Defamiliarization and Wonder

Today in Tricia’s demo we were invited to express a simple mathematical equation in words. Many of the groups wrote word problems and our group wrote a description of the communicative property. Some groups even drew pictures. As many of us spend less time working with math rather than other areas, this activity forced us to encounter a text (the math equation) differently than we might have otherwise.* By asking us, without a great deal of direction, to represent the familiar in a new way, we were forced to think more creatively about the text and the way our students learn.

The demo led me to continue thinking about how to make what my students encounter in history class fresh or strange, to problematize easy and potentially incorrect assumptions. My high students especially come to American history with some deeply help and often implicit assumptions about history.

Defamilarization was a term coined in early 1900s by Russian formalists to describe the process of making something familiar seem strange for the audience or reader for the purposes of enhancing his or her perception. Although Samuel Taylor Coleridge predates the term, I think he describes the idea well in Biographia Literaria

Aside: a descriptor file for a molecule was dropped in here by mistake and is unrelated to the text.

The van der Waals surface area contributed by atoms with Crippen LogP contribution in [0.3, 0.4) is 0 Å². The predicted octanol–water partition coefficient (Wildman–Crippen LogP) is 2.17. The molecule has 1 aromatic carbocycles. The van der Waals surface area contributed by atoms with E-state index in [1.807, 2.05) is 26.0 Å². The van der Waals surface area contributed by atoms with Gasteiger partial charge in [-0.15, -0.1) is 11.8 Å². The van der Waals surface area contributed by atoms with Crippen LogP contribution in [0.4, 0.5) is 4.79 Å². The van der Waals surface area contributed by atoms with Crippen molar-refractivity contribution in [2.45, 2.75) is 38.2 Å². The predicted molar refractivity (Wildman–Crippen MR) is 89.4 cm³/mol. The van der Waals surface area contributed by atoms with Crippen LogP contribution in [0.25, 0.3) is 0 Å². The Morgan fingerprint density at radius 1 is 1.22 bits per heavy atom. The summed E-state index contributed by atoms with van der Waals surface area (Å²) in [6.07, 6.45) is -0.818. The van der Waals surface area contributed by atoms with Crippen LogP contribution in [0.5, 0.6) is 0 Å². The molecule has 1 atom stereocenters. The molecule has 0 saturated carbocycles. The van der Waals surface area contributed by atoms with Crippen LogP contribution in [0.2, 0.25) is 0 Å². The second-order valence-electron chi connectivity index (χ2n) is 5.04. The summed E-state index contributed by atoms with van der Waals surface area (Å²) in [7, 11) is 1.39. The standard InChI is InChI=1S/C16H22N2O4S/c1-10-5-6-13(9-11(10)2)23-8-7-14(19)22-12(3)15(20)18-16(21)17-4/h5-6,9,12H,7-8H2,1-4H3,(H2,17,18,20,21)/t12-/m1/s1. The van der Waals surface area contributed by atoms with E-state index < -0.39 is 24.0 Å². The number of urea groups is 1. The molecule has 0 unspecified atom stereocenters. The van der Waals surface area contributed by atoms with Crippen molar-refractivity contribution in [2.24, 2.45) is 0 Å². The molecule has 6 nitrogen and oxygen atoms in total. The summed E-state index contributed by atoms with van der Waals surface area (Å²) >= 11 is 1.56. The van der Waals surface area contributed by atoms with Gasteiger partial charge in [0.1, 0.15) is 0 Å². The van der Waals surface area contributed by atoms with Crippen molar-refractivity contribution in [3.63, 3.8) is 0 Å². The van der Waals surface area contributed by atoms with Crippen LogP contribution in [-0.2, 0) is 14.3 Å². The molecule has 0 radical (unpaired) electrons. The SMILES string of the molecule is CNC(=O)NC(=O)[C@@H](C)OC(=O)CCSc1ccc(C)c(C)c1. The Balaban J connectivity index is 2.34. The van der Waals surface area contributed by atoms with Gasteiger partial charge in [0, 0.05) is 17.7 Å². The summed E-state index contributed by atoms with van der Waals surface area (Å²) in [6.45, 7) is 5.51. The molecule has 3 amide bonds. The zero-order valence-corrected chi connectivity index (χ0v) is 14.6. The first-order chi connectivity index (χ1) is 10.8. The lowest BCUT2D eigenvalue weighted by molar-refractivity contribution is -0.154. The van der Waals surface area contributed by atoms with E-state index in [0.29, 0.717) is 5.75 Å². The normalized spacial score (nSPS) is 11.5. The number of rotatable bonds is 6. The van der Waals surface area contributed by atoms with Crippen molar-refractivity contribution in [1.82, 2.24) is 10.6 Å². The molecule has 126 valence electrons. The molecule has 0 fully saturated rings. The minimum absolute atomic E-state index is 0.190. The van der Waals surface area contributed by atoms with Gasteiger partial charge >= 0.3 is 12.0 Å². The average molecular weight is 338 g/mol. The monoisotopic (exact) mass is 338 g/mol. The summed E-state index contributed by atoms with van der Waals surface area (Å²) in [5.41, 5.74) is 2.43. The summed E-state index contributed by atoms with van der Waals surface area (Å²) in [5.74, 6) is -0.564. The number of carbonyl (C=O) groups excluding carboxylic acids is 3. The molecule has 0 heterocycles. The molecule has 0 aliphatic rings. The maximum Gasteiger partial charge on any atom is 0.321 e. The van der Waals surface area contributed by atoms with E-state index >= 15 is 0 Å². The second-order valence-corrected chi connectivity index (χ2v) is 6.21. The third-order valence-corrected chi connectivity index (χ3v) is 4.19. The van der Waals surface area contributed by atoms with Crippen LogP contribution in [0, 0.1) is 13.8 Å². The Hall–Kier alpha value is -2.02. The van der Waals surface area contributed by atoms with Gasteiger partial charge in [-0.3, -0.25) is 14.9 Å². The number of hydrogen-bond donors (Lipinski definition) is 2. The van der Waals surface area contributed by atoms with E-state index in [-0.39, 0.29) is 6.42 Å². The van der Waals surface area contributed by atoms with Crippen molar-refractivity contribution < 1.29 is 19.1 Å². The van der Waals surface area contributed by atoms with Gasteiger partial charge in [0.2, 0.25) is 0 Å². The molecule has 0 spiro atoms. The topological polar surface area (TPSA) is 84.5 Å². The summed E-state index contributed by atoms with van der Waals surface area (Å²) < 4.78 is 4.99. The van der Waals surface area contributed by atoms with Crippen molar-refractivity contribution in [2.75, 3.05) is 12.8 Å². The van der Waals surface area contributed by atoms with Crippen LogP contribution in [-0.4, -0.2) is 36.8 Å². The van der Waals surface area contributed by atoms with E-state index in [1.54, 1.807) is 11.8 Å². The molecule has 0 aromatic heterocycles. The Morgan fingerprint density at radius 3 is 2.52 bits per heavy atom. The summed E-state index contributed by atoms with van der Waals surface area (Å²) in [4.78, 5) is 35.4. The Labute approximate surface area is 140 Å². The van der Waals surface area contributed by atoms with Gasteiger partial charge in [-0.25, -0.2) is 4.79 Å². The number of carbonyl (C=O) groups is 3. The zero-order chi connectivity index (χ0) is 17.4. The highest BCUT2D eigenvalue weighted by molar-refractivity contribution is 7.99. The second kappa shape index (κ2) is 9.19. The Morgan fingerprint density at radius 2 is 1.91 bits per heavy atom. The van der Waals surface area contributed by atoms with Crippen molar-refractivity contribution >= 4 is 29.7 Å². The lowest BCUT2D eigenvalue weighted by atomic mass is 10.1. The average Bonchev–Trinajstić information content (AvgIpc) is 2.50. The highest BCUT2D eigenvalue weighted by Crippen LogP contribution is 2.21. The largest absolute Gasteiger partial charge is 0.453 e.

To carry on the feelings of childhood into the powers of manhood; to combine the child’s sense of wonder and novelty with the appearances which every day for perhaps forty years had rendered familiar. . . this is the character and privilege of genius. 

It’s that sense of wonder and strangeness that’s part of what I’d like to help my students cultivate when they approach historical texts.

*I’m resisting the temptation to call us English people (as opposed to math people) because I think, influenced by Carol Dweck’s Mindset, that those categories are ultimately less useful and limiting.

Linguistic Accountability in Mad Men

I’ve seen several episodes of Mad Men, a show about Madison Avenue life in the 1960s, and been impressed with the extent to which the show evokes a historical period. The attention to the detail in furnishings and wardrobe is superb, but I hadn’t given much thought to language and speech patterns in the show until I read this New York Times article. It’s a nice example of the kind of participatory culture that can arise around a medium initially intended to simply be consumed and the kind of accountability that culture can provide to creators.